Introduction

A couple of years back, I engaged a graphic designer to help me with updating my firm profile. He told me that instead of using stock images, which were somewhat impersonal, it would be better for us to use actual pictures of me and my staff going about our normal work in the office.

Fast-forward to 2021, there’s so much more to consider with the Data Protection Act now in full force and effect.

Case in Point

The case is Mutuku Ndambuki Matingi v Rafiki Microfinance Bank Limited [2021] eKLR. The Petitioner (Mr. Matingi) borrowed some money from the Bank to purchase a motorcycle (piki piki) for his boda boda business. The Bank used his picture for its promotion dubbed “GET A BODA” which was aimed at encouraging the purchase of motorcycles. The Judge made a number of important findings:-

  1. The right to privacy consists of the right to live one’s life with minimum interference;
  2. The right to the protection of one’s image presupposes the individual’s right to control the use of that image, including the right to refuse publication thereof;
  3. Publication or use of the images of an individual without their consent violates that person’s right to privacy;
  4. By publishing the Petitioner’s image being advanced a financial facility, the Bank violated the Petitioner’s right to dignity.

The Petitioner was, in the end, awarded Kshs 2,000,000.00 as damages for the violation of his right to dignity and privacy.

The question is, what can employers learn from this case?

Key provisions of the Data Protection Act, 2019

The Kenya Data Protection Act came into force on 25th November 2019. A Data Commissioner has now been appointed, paving the way for full compliance and enforcement of the Act.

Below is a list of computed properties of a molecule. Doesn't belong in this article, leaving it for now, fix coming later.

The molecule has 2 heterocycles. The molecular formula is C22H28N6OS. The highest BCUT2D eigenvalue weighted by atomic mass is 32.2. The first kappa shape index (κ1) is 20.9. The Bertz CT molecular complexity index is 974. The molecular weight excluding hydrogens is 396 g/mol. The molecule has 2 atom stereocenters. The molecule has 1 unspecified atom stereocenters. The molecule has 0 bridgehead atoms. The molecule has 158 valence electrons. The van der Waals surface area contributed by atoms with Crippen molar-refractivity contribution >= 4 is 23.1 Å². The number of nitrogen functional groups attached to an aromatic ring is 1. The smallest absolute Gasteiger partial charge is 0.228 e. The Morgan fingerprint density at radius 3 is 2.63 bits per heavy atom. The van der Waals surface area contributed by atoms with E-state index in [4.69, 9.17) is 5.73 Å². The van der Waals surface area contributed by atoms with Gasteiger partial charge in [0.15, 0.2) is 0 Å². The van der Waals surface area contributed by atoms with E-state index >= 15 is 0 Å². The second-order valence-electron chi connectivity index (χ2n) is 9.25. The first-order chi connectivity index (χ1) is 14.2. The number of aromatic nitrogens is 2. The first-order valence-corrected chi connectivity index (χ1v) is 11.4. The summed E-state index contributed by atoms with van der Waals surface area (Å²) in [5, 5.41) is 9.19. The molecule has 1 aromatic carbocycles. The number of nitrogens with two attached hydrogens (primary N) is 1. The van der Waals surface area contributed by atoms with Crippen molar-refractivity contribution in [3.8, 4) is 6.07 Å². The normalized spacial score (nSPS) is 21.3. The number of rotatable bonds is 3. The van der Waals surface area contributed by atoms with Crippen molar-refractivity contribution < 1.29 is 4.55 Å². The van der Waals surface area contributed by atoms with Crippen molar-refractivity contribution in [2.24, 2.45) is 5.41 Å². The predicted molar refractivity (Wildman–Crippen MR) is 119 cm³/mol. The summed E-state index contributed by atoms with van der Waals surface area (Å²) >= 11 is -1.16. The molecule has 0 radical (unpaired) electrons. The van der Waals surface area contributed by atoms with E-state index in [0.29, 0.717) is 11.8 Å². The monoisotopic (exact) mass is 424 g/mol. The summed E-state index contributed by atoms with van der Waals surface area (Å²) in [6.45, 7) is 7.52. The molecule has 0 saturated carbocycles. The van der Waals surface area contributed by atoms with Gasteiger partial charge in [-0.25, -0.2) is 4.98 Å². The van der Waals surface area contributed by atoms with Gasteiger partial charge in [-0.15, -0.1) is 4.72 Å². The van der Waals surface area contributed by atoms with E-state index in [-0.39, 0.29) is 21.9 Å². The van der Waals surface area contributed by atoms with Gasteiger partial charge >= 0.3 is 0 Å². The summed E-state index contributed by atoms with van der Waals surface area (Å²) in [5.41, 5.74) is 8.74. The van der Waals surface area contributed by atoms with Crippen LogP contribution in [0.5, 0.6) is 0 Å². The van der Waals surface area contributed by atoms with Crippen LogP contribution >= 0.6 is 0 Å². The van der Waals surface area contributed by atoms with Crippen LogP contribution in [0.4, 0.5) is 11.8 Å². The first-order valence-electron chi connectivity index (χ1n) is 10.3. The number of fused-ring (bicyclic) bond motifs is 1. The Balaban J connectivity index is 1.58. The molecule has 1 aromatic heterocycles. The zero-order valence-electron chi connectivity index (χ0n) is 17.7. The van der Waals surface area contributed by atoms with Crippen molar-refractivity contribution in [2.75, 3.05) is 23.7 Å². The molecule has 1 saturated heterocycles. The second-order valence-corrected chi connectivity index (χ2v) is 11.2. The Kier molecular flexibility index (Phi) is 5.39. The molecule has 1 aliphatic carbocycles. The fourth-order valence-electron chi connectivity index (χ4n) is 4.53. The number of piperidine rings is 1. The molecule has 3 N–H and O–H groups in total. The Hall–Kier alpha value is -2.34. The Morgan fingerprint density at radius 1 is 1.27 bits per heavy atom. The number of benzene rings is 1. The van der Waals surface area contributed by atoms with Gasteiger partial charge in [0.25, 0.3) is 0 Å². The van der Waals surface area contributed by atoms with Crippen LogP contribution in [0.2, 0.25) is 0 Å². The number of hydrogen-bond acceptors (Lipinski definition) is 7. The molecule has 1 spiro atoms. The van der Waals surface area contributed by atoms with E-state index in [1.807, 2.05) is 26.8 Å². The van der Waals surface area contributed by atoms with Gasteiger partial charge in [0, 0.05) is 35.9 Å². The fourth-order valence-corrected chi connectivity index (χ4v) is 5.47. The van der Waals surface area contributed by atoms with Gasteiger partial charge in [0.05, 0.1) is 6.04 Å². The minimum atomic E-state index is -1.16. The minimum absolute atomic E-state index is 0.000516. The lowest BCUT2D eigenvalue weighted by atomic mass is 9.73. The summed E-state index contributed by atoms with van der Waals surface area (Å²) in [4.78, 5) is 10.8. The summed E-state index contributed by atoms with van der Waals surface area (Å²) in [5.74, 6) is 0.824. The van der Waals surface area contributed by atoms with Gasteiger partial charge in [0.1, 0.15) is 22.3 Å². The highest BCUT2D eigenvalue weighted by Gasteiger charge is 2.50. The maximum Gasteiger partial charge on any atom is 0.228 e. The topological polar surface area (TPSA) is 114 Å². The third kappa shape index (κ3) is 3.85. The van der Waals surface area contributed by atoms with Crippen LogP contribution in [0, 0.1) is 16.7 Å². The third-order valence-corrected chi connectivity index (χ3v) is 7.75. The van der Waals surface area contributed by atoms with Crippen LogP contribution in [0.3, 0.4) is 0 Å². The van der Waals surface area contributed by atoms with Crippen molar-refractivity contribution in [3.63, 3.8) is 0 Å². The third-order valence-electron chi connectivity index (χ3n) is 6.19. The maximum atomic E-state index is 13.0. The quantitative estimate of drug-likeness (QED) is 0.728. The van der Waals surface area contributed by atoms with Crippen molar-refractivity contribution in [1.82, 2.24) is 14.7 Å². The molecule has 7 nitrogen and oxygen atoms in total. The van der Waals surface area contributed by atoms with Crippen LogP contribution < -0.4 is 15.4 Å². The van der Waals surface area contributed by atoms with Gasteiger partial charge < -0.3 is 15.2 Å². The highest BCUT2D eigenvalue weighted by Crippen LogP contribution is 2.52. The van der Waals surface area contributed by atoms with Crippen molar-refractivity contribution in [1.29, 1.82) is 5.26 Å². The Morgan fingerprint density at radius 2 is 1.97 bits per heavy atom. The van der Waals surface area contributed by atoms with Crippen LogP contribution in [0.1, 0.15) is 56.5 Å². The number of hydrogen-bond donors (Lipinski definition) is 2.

“Personal data” is any information relating to a person – this would include a person’s photograph.

Two key principles of data collection which are outlined in the Act are:-

  • That a person’s personal data should be processed in accordance with the right to privacy of the data subject (in this case, the employee); and
  • That personal data should be collected for explicit, specified and legitimate purposes and not further processed in a manner incompatible with those purposes.

According to Section 26 of the Act,data subjects (employees) have the right to:-

  • Be informed of the use to which their personal data is to be put; and
  • Object to the processing of all or part of their personal data.

According to Section 30 of the Act, consent of the data subject (employee) is required prior to processing the data.

What do the above provisions mean?

An employer should secure the written consent of an employee prior to using the employee’s image for any purpose. The consent must be explicit as to the purposes for which the employer intends to use the photograph.

Penalty for non-compliance

Failure to comply with the provisions of the Data Protection Act exposes the employer, on conviction, to a fine not exceeding five million shillings or, in the case of an undertaking (business), up to 1% of its annual turnover of the preceding financial year, whichever is lower, or to imprisonment for a term not exceeding two years, or to both (Section 62).

An employee whose image is used without their consent may also demand to be paid or even file a suit seeking damages for breach of their right to privacy.

Other considerations

A former employee may not wish to have their image used by their former employer.

Conclusion

Employers should either seek explicit consent for use of an employee’s image or opt to use the photos of non-employees (stock images) in their marketing materials.

***THE END***

About Anne Babu

Anne is an Advocate of the High Court of Kenya and the Founding Partner of Anne Babu & Co. She has practised employment law for over 12 years and her employment law practice has been recognized by the prestigious Chambers & Partners. Anne cares about employers and their labour issues.


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